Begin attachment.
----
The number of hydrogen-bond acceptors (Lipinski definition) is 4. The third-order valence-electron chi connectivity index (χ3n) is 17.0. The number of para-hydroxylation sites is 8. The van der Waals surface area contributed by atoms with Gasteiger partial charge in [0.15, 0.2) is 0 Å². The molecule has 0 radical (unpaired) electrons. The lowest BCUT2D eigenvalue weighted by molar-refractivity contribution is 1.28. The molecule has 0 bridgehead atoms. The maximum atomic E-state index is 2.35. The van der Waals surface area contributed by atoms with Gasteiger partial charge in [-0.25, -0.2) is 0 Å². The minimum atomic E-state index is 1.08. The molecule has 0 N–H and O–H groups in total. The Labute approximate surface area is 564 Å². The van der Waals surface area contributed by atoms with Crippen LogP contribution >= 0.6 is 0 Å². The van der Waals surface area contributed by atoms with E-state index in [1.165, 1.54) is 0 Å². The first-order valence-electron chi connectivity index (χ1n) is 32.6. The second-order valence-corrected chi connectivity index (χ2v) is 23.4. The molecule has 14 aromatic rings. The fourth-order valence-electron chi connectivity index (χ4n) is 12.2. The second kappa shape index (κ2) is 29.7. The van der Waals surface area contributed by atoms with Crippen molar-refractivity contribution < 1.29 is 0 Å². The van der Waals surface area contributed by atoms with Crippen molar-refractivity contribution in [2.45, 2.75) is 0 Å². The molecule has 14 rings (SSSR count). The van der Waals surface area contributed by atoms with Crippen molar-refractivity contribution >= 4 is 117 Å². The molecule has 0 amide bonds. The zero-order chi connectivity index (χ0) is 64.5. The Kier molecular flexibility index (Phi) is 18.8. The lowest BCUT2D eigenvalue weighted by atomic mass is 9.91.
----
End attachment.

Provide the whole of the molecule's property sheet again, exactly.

The number of hydrogen-bond acceptors (Lipinski definition) is 4. The third-order valence-electron chi connectivity index (χ3n) is 17.0. The number of para-hydroxylation sites is 8. The van der Waals surface area contributed by atoms with Gasteiger partial charge in [0.15, 0.2) is 0 Å². The molecule has 0 radical (unpaired) electrons. The lowest BCUT2D eigenvalue weighted by molar-refractivity contribution is 1.28. The molecule has 0 bridgehead atoms. The maximum atomic E-state index is 2.35. The van der Waals surface area contributed by atoms with Gasteiger partial charge in [-0.25, -0.2) is 0 Å². The minimum atomic E-state index is 1.08. The molecule has 0 N–H and O–H groups in total. The Labute approximate surface area is 564 Å². The van der Waals surface area contributed by atoms with Crippen LogP contribution >= 0.6 is 0 Å². The van der Waals surface area contributed by atoms with E-state index in [1.165, 1.54) is 0 Å². The first-order valence-electron chi connectivity index (χ1n) is 32.6. The second-order valence-corrected chi connectivity index (χ2v) is 23.4. The molecule has 14 aromatic rings. The fourth-order valence-electron chi connectivity index (χ4n) is 12.2. The second kappa shape index (κ2) is 29.7. The van der Waals surface area contributed by atoms with Crippen molar-refractivity contribution < 1.29 is 0 Å². The van der Waals surface area contributed by atoms with Crippen molar-refractivity contribution in [2.45, 2.75) is 0 Å². The molecule has 14 rings (SSSR count). The van der Waals surface area contributed by atoms with Crippen molar-refractivity contribution >= 4 is 117 Å². The molecule has 0 amide bonds. The zero-order chi connectivity index (χ0) is 64.5. The Kier molecular flexibility index (Phi) is 18.8. The lowest BCUT2D eigenvalue weighted by atomic mass is 9.91.